Among those who do not know Christ, there are many honest persons who have respect for others and know how to conduct themselves properly and are sincere, cordial and refined. If neither they nor we prevent Christ from curing our blindness, if we let our Lord apply the clay which, in his hands, becomes a cleansing salve, we shall come to know earthly realities and we shall look upon the divine realities with new vision, with the light of faith. Our outlook will have become christian.

This is the vocation of a Christian. We are called to the fullness of charity which "is patient, is kind. Charity feels no envy; charity is never perverse or proud, never insolent; does not claim its rights, cannot be provoked, does not brood over an injury; takes no pleasure in wrongdoing, but rejoices at the victory of truth; sustains, believes, hopes, endures, to the last."

The charity of Christ is not merely a benevolent sentiment for our neighbour; it is not limited to a penchant for philanthropy. Poured out in our soul by God, charity transforms from within our mind and will. It provides the supernatural foundation for friendship and the joy of doing what is right.

Contemplate the scene of the cure of the paralytic, as told to us in the Acts of the Apostles. Peter and John were going up to the temple, and on their way they came across a man seated at the gate. It turns out he had been lame from birth. Everything resembles the cure of the blind man. But now the disciples no longer think that the misfortune is due to the paralytic's sins or to the faults of his parents. And they say to him: "In the name of Jesus Christ of Nazareth, rise up and walk." Before they poured out scorn, now mercy. Before they had judged contemptuously, now they cure miraculously in the name of the Lord.

Christ is always passing by! Christ continues to pass through the streets and squares of the world, in the person of his Apostles and disciples. And I fervently beg him to pass through the souls of you who are listening to me now.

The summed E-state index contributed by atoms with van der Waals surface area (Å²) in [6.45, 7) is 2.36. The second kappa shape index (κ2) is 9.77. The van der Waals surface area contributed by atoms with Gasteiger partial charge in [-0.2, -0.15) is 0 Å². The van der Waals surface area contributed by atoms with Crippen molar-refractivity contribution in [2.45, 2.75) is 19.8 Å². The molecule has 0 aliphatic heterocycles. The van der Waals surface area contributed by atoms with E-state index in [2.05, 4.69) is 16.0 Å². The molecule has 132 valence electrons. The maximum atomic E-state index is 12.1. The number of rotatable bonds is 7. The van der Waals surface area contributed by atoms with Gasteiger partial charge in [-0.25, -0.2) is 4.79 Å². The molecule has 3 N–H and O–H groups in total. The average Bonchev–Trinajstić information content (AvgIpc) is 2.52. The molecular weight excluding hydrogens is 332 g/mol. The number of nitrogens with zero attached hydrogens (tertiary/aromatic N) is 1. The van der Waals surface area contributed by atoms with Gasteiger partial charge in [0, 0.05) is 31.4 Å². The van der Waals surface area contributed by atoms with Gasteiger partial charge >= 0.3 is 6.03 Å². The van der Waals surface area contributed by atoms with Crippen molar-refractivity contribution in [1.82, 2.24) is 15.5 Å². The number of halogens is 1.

At the beginning we were surprised at the attitude of Jesus' disciples toward the man born blind. They were consistent with that unfortunate saying: "Think badly and you'll be right." Afterwards, as they come to know the Master better, and realize what it means to be a Christian, their thoughts are gradually tempered by understanding.

"In any man," writes St Thomas Aquinas, "there is an aspect under which others can consider him superior to themselves, according to the Apostle's words, 'Each of you must have the humility to think others better men than himself' (Phil 2:3). It is in this spirit that all men should honour one another." Humility is the virtue that teaches us that the signs of respect for others — for their good name, their good faith, their privacy — are not external conventions, but the first signs of charity and justice.

Christian charity cannot be limited to giving things or money to the needy. It seeks, above all, to respect and understand each person for what he is, in his intrinsic dignity as a man and child of God. Consequently, those who impugn the reputation and honour of others show that they are ignorant of some truths of our christian faith and, in any case, lacking in an authentic love of God. "The charity by which we love God and our neighbour is the same virtue, for God is the reason for our loving our neighbour, and we love God when we love our neighbour with charity."

I hope we will be able to derive some very practical consequences from this conversation with God. Let us especially resolve not to judge others, not to doubt their good will, to drown evil in an abundance of good, sowing loyal friendship, justice and peace all around us.

And let us resolve never to become sad if our upright conduct is misunderstood by others; if the good which, with the continuous help of our Lord, we try to accomplish is misinterpreted by others, who delight in unjustly guessing at our motives and accuse us of wicked designs and deceitful behaviour.

Let us forgive always, with a smile on our lips. Let us speak clearly, without hard feelings, when in conscience we think we ought to speak. And let us leave everything in the hands of our Father God, with a divine silence — "Jesus was silent" — if we are confronted with personal attacks, no matter how brutal and shameful they might be. Let us concern ourselves only with doing good deeds. God will see to it that they "shine before men."

Translate into:
Previous Next